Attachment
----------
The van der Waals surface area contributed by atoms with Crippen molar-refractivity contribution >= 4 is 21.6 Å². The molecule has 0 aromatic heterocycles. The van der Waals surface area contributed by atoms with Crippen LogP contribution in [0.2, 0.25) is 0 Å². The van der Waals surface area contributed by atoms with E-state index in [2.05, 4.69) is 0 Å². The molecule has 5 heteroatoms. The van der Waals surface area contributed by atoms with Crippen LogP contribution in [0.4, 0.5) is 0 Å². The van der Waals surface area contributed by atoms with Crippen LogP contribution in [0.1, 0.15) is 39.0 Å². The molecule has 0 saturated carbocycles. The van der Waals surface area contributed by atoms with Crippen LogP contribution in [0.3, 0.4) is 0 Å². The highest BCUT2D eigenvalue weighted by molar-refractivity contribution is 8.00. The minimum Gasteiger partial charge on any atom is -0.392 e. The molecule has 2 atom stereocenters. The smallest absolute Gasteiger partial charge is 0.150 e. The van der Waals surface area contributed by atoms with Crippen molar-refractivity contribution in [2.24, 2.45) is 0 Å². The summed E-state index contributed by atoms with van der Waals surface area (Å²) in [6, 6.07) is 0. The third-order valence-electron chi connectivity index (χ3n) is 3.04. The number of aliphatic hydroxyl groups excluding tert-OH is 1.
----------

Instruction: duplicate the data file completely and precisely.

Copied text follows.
The van der Waals surface area contributed by atoms with Crippen molar-refractivity contribution >= 4 is 21.6 Å². The molecule has 0 aromatic heterocycles. The van der Waals surface area contributed by atoms with Crippen LogP contribution in [0.2, 0.25) is 0 Å². The van der Waals surface area contributed by atoms with E-state index in [2.05, 4.69) is 0 Å². The molecule has 5 heteroatoms. The van der Waals surface area contributed by atoms with Crippen LogP contribution in [0.4, 0.5) is 0 Å². The van der Waals surface area contributed by atoms with Crippen LogP contribution in [0.1, 0.15) is 39.0 Å². The molecule has 0 saturated carbocycles. The van der Waals surface area contributed by atoms with Crippen LogP contribution in [0.3, 0.4) is 0 Å². The highest BCUT2D eigenvalue weighted by molar-refractivity contribution is 8.00. The minimum Gasteiger partial charge on any atom is -0.392 e. The molecule has 2 atom stereocenters. The smallest absolute Gasteiger partial charge is 0.150 e. The van der Waals surface area contributed by atoms with Crippen molar-refractivity contribution in [2.24, 2.45) is 0 Å². The summed E-state index contributed by atoms with van der Waals surface area (Å²) in [6, 6.07) is 0. The third-order valence-electron chi connectivity index (χ3n) is 3.04. The number of aliphatic hydroxyl groups excluding tert-OH is 1.